Geotrace completed one of the world's largest onboard data processing projects for BP, as operator in its EPSA 4 NOC/LIC/BP exploration contract in BP's Sirte Basin concession off the coast of Libya.
BP's first 3D marine survey in Libya's Gulf of Sirte was one of the world's largest, covering 17,500 square kilometers. The contract split the area into four tracts of approximately equal area and stipulated onboard processing, including 2D SRME and full pre-stack time migration with velocity model picking, within six weeks of last shot for each tract. The aim was to produce a high-quality image for prospect identification and to enable the complete well planning process to begin in 2009 leading to early exploration drilling.
The objective was to show that exploration cycle times and image quality for vast surveys need not be overly limited by onboard processing constraints, provided that proper planning and investment are undertaken and that the appropriate levels of geophysical expertise and computer resources are available to meet project objectives. It has been possible to deliver high-quality, pre-stack time processing onboard while keeping pace with acquisition for very large surveys, and each of the four tranches have been delivered within the six-week target set by BP.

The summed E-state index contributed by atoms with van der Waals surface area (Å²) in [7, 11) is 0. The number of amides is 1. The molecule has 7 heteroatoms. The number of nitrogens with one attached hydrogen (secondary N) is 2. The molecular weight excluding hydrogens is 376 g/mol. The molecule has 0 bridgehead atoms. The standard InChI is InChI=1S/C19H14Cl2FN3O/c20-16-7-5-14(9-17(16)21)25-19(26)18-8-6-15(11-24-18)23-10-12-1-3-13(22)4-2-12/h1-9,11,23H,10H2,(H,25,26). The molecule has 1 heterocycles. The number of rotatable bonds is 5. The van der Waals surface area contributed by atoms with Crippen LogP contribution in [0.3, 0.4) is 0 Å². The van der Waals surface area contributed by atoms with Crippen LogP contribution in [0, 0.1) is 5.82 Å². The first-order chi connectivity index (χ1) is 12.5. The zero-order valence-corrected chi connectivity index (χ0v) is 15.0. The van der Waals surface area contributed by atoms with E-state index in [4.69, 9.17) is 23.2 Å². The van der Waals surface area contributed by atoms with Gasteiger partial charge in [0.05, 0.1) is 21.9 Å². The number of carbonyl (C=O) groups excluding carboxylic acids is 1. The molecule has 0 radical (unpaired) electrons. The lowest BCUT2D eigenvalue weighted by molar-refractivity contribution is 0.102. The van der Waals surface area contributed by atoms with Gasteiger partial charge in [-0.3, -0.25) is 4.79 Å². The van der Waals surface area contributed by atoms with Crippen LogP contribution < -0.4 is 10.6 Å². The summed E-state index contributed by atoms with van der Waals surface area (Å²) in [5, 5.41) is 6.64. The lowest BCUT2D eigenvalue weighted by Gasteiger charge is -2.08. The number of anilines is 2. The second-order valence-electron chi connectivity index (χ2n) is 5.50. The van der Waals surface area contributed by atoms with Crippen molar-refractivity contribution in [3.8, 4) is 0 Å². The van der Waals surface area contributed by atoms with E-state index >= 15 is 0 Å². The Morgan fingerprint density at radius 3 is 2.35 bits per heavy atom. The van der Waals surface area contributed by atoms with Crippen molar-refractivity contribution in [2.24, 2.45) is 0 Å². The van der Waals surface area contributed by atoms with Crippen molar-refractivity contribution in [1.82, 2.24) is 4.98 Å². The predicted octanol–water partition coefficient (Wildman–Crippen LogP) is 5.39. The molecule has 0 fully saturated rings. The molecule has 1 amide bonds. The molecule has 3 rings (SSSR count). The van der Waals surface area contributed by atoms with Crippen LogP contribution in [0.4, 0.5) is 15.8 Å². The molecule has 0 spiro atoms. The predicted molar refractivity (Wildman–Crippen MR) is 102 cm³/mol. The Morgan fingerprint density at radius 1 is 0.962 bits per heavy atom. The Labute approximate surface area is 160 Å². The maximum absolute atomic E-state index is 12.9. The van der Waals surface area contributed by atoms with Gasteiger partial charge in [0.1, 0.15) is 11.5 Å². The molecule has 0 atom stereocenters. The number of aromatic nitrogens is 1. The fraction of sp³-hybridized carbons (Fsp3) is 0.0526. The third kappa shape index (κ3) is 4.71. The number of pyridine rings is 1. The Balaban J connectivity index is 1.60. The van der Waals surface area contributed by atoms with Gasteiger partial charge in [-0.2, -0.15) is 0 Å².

In addition to the conventional pre-stack time processed data, a high resolution shallow hazard cube has been processed onboard and delivered from the vessel, as well as a multiple-azimuth test run over a subset of the full survey area.
Using its proprietary ANSER™ and Diamond™ software systems and a state-of-the-art high capacity PC cluster based on a Dell M600 blade cluster with 2048 CPU's, Geotrace has provided a full range of quality control and processing services including prestack imaging and advanced demultiple techniques.
"We are delighted to be working with BP and NOC on this hugely important project," said Geotrace CEO Bill Schrom. "We have delivered a high-quality 3D seismic image which has had the effect of significantly reducing the exploration cycle for BP and NOC."
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